Board Leadership Structure

Our board of directors has an independent Chair, Ginger Graham. Ms. Graham was elected our Chair of the board to succeed Dr. M. James Barrett following his resignation from our board of directors on June 5, 2019. Our board of directors recognizes that it is important to determine an optimal board leadership structure to ensure the independent oversight of management as we continue to grow. We separate the roles of Chief Executive Officer and Chair of the board of directors in recognition of the differences between the two roles. The Chief Executive Officer is responsible for setting our strategic direction, day-to-day leadership, and performance, while the Chair of the board of directors provides guidance to the Chief Executive Officer and presides over meetings of the full board of directors. We believe that this separation of responsibilities provides a balanced approach to management of our board of directors and oversight of us. However, no single leadership model is right for all companies and at all times. The board of directors recognizes that depending on the circumstances, other leadership models, such as combining the role of Chair with the role of Chief Executive Officer, might be appropriate. Accordingly, the board of directors may periodically review its leadership structure.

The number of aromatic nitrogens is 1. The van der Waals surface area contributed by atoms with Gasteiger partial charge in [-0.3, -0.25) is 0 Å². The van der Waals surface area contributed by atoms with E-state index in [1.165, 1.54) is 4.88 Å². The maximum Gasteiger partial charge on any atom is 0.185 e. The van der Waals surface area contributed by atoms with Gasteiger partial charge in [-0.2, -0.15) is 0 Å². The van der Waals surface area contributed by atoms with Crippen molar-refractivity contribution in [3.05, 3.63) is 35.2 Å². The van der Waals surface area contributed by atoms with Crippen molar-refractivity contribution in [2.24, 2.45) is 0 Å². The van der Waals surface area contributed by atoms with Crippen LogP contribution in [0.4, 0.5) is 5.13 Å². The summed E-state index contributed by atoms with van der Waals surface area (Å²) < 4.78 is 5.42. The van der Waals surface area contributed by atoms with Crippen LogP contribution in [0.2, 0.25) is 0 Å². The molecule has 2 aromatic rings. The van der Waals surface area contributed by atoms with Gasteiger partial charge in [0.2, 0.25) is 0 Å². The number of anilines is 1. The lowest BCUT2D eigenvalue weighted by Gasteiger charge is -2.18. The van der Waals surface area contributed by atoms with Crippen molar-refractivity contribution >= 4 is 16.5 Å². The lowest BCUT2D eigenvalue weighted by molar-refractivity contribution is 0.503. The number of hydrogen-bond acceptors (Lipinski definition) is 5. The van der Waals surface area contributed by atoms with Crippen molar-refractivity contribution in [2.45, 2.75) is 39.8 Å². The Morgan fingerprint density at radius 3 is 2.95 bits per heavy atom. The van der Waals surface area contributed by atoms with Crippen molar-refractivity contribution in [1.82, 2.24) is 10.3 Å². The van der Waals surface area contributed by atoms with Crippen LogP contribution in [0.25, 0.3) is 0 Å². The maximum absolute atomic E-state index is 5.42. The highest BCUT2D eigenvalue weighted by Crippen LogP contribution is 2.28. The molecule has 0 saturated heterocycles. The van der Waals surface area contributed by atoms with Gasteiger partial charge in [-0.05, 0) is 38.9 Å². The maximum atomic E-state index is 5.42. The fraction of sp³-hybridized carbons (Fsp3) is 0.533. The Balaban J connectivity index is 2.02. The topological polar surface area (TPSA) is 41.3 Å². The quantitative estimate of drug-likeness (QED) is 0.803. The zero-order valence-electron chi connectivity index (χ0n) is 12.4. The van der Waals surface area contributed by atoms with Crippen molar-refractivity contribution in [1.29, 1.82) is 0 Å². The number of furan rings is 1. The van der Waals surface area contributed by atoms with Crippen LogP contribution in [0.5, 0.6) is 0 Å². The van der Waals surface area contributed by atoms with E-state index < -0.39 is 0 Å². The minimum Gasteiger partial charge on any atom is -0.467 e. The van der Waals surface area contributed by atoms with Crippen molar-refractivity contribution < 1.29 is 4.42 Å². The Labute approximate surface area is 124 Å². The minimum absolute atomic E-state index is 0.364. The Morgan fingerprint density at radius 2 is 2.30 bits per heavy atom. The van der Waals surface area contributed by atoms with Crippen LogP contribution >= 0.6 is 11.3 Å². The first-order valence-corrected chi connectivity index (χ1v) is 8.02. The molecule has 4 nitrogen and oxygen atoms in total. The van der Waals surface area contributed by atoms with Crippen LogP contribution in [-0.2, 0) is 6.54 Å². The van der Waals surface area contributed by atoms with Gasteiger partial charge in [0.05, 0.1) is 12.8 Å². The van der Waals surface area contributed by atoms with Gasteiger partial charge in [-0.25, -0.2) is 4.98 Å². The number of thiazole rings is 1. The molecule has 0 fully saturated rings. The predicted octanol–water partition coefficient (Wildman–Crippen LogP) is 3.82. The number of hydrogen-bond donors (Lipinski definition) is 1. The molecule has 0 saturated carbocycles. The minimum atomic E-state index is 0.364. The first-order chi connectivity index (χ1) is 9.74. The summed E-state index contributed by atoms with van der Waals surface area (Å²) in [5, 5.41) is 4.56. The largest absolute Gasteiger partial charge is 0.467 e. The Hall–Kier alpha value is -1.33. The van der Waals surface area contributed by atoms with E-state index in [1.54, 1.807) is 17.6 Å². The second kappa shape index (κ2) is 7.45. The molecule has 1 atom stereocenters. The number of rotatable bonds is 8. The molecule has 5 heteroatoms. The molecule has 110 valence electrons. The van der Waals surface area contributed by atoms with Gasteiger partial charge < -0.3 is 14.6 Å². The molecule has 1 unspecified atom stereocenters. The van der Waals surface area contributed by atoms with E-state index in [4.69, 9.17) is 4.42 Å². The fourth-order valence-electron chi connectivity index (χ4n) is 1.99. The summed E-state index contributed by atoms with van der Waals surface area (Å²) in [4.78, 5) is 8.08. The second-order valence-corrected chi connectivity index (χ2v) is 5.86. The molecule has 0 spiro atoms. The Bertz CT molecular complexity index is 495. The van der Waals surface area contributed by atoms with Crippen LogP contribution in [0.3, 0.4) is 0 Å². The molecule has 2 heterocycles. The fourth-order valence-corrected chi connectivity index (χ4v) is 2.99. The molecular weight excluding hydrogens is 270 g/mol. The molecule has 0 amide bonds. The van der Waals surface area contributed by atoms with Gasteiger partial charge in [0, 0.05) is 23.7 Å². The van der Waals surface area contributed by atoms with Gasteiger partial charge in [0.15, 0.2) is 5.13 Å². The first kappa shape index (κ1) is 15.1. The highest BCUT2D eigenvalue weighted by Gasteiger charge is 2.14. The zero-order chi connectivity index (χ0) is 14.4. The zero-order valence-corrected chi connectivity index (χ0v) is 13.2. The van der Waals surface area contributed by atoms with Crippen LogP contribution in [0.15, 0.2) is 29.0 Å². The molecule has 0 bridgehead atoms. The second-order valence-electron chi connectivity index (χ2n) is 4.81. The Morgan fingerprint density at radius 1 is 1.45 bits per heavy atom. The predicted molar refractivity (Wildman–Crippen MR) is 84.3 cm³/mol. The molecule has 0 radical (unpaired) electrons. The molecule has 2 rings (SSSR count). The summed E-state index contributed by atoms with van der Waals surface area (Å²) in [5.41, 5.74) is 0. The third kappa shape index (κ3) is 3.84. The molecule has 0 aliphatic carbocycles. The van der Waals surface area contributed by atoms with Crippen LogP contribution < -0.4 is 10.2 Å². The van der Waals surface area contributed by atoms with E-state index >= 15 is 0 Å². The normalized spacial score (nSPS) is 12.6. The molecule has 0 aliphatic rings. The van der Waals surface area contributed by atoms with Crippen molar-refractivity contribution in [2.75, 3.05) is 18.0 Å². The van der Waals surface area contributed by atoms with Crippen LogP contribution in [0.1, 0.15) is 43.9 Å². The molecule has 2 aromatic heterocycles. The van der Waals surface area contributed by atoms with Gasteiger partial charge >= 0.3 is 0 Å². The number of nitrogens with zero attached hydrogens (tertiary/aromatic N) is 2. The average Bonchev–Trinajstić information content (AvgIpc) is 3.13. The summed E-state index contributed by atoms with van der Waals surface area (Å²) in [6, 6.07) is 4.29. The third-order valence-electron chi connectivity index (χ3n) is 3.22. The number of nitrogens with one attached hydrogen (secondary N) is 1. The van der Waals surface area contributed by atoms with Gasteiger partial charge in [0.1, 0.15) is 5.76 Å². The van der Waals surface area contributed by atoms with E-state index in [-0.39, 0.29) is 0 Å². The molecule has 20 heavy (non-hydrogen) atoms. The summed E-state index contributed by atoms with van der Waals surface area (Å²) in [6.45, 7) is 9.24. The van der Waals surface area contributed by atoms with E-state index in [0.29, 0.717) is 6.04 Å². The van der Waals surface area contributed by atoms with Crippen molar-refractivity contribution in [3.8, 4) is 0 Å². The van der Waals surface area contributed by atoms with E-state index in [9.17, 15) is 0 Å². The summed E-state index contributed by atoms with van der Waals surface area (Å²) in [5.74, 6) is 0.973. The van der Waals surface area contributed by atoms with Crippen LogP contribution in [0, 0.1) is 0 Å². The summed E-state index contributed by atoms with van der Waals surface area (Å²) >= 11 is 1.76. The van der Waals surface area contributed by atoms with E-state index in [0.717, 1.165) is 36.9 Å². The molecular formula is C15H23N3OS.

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Board Diversity

The following presents diversity statistics for our board of directors in accordance with Nasdaq Rule 5606, as self-disclosed by our directors. As we pursue future board of directors recruitment efforts, our nominating and corporate governance committee will continue to seek out candidates who can contribute to the diversity of views and perspectives of the board of directors.

 

Board Diversity Matrix as of March 31, 2022

 
Total Number of Directors    11  
Part I: Gender Identity    Female      Male             Non-Binary      Did Not
Disclose Gender
 

Directors

     2        9           —          —    

Part II: Demographic Background

              

African American or Black

     —          —             —          —    

Alaskan Native or American Indian

     —          —             —          —    

Asian

     —          —             —          —    

Hispanic or Latinx

     —          —             —          —    

Native Hawaiian or Pacific Islander

     —          —             —          —    

White

     2        9           —          —    

Two or More Races or Ethnicities

     —          —             —          —    

LGBTQ+

           —          

Did Not Disclose Demographic Background

           —